- The Washington Times - Wednesday, February 12, 2003

LONG BEACH, Calif., Feb. 11 (UPI) — There is still time for El Nino to live up to its wet and wild reputation this winter and put a dent in the West's long-running drought now that a sturdy high-pressure system in the region has broken down, the head of the National Weather Service said Tuesday.

As a light but steady rain soaked freeways and the dry-brown hills of the Los Angeles area, NWS Director Jack Kelly told the American Meteorological Society annual meeting that the relatively modest El Nino occurring in the tropical Pacific was beginning to reassert its presence in the region after being conspicuously absent for most of the new year.

"In January, a high-pressure ridge built up over the West Coast and diverted the jet stream … to the north and it pushed the cold air into the Great Lakes," Kelly explained. "That has broken down now."

The situation produced some glorious beach days in Southern California, but also gave the uneasy impression that the El Nino of 2002 would not be the stormy rainmaker that drenched the region during the 1997-1998 winter season.

With the departure of the high pressure, Southern California and the states of the Southwest should be in for a stretch of cool, wet weather that will help fill reservoirs, boost snow packs and soak the mountain forests that can become parched kindling for wildfires during the dry summer months.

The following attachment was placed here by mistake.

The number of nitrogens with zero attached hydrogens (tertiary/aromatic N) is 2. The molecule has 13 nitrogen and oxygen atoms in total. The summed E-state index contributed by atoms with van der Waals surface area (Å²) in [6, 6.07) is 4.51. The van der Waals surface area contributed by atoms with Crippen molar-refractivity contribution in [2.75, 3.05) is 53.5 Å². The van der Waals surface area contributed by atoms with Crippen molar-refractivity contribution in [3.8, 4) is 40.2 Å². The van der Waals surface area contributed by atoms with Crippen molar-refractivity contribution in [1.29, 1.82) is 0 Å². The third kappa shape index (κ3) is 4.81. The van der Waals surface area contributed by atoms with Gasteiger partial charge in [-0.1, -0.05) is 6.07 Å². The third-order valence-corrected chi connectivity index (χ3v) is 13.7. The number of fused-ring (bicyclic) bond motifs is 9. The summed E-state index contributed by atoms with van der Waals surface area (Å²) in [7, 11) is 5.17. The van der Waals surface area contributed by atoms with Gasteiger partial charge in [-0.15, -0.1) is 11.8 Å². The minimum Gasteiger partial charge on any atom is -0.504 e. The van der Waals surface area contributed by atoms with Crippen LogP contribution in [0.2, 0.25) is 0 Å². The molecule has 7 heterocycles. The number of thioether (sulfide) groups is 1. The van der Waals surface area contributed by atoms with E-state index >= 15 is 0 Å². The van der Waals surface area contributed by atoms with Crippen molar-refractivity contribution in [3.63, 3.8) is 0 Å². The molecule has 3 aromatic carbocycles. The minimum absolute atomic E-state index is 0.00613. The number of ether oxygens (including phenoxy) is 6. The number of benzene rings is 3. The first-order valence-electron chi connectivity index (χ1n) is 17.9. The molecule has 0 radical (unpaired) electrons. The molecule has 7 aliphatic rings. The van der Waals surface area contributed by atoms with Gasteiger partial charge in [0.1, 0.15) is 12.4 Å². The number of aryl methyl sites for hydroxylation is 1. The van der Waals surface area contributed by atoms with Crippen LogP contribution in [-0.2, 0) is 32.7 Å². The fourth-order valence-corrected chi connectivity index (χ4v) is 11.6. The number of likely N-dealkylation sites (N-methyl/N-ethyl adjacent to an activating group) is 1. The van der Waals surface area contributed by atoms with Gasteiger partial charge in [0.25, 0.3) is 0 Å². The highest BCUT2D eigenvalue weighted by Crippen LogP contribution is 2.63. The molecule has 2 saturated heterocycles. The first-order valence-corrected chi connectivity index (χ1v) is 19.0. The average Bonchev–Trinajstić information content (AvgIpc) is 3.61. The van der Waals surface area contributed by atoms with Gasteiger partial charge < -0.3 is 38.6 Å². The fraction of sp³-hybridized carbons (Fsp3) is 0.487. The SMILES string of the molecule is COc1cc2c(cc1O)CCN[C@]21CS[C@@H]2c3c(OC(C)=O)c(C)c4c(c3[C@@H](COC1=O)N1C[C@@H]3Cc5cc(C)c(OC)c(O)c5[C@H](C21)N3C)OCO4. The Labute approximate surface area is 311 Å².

The National Oceanic and Atmospheric Administration, of which the NWS is a part, is calling the current drought that stretches from the Pacific to the Great Plains one of the worst in more than 100 years.

Earlier this week, the governors of Nebraska, Montana and the two Dakotas wrote to President Bush and congressional leaders urging them to support drought relief legislation worth $3.1 billion.

"A drought disaster of historic proportions has had an adverse impact on our farmers and ranchers, creating a dire situation that has bled over into agriculture-related industries and our already-struggling economies as a whole," wrote the governors.

When it was discovered last year that an El Nino was heating up the waters of the South Pacific, the news was greeted with relief from westerners worried about withered lawns, parched pastures and catastrophic wildfires.

But when winter arrived, it was as though Barry Bonds was lifted for a singles hitter off the bench. Visions of drenching storms and mudslides turned into sunny skies in San Diego and Colorado's snow pack running well below normal for the sixth consecutive winter.

"In 70 percent of the last 11 El Nino events, the region received above-normal rainfall from February through April," said NOAA Administrator Conrad Lautenbacher. "So far, this season has been an anomaly."

Although Lautenbacher said it was "too early to count it out as a significant rainmaker," Kelly was more cautious.

"It's starting to weaken now and we think it will ebb away in the April time frame," Kelly said.

"To use a baseball analogy, these are big home run hitters, but they don't hit the same number of home runs every year," he ventured. "Everyone thinks all El Ninos are equal and they're not."

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